Corkscrews in Maine

On May 29, 1997, Bonnie and I left for New Hampshire to deliver her pictorial history of Stamford to her publisher. We antiqued in New Hampshire and Maine.

In the several shops we visited in New Hampshire, I saw only a couple of overpriced K-Mart style corkscrews. When we reached Maine, I passed up a Zig Zag at $95 in the first shop. Several more shops turned up nothing and then the first stop in Freeport rewarded me with this Murphy (so marked) corkscrew for a mere $6.50.
The Freeport stop grew my marked Murphy collection to five. Robert Murphy of Harvard, Massachusetts was a prolific manufacturer of corkscrews in the latter half of the 19th century. Murphy's corkscrews were advertised as being of "Best Crucible Steel" with "Solid Pinned Handle." His "Challenge" (second from right) and "Victor" corkscrews are simple very functional designs.
When we were heading South, we ventured on Route 1 near Scarborough, Maine. The first shop had a Syroco Waiter in poor condition at $75. I passed it. A very large mall south of Scarborough took considerable time to scour for corkscrews yielding nothing. The only good fortune was this ANRI figure (7 1/2" tall). Behind the figure is a small box with wall mounting hook. A nice place to store a couple of long corkscrews.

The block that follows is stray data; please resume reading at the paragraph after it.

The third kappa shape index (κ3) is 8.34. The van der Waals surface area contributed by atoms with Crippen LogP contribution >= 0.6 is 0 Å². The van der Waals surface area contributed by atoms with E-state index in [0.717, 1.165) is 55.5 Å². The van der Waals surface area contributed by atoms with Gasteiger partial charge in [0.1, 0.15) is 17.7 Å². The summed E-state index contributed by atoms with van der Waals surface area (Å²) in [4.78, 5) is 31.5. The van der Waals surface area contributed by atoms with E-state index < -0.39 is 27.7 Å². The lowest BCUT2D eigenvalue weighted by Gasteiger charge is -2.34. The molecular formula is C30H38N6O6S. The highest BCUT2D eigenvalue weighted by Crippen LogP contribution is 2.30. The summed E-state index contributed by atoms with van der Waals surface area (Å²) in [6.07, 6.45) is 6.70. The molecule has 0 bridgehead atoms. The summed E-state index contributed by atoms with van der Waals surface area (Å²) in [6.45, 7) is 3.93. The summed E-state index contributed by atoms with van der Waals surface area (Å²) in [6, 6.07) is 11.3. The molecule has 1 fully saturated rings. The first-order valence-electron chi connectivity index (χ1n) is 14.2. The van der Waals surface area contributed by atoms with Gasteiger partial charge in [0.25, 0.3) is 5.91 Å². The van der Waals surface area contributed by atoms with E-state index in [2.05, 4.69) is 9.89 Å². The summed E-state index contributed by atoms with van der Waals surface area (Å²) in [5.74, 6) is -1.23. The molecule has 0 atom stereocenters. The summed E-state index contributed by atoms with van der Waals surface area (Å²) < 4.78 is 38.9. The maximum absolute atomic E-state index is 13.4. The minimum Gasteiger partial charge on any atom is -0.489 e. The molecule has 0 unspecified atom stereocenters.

We had time for one more stop. We quickly went through a mall and at the last booth - a reward for my ANRI collecting friend Philly Rains. There staring at me was this great dog with everlasting calendar. He will find a happy home in the Ozarks.
It was time to go home...we passed about a dozen more big shops / malls on Route 1...they were probably filled with corkscrews waiting for another day!

....a four day trip...and only ONE corkscrew!


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©1997 Donald A. Bull